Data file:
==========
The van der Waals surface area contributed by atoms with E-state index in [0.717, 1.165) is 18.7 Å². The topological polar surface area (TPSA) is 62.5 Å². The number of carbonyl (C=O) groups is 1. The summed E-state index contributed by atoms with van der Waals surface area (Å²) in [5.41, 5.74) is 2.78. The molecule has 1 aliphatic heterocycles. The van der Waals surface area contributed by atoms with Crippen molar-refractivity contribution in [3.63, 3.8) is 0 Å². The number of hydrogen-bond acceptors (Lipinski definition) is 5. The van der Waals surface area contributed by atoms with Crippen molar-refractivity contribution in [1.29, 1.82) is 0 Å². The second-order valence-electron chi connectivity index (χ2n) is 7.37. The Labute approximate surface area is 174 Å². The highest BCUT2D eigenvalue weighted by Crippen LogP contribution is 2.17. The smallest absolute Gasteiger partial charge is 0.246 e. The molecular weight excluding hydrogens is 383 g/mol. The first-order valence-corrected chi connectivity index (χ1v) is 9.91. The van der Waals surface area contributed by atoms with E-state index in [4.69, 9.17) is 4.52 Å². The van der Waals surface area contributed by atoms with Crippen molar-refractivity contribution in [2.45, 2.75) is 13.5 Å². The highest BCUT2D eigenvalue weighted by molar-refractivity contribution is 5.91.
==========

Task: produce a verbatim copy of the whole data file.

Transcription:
The van der Waals surface area contributed by atoms with E-state index in [0.717, 1.165) is 18.7 Å². The topological polar surface area (TPSA) is 62.5 Å². The number of carbonyl (C=O) groups is 1. The summed E-state index contributed by atoms with van der Waals surface area (Å²) in [5.41, 5.74) is 2.78. The molecule has 1 aliphatic heterocycles. The van der Waals surface area contributed by atoms with Crippen molar-refractivity contribution in [3.63, 3.8) is 0 Å². The number of hydrogen-bond acceptors (Lipinski definition) is 5. The van der Waals surface area contributed by atoms with Crippen molar-refractivity contribution in [1.29, 1.82) is 0 Å². The second-order valence-electron chi connectivity index (χ2n) is 7.37. The Labute approximate surface area is 174 Å². The highest BCUT2D eigenvalue weighted by Crippen LogP contribution is 2.17. The smallest absolute Gasteiger partial charge is 0.246 e. The molecular weight excluding hydrogens is 383 g/mol. The first-order valence-corrected chi connectivity index (χ1v) is 9.91. The van der Waals surface area contributed by atoms with E-state index in [4.69, 9.17) is 4.52 Å². The van der Waals surface area contributed by atoms with Crippen molar-refractivity contribution in [2.45, 2.75) is 13.5 Å². The highest BCUT2D eigenvalue weighted by molar-refractivity contribution is 5.91.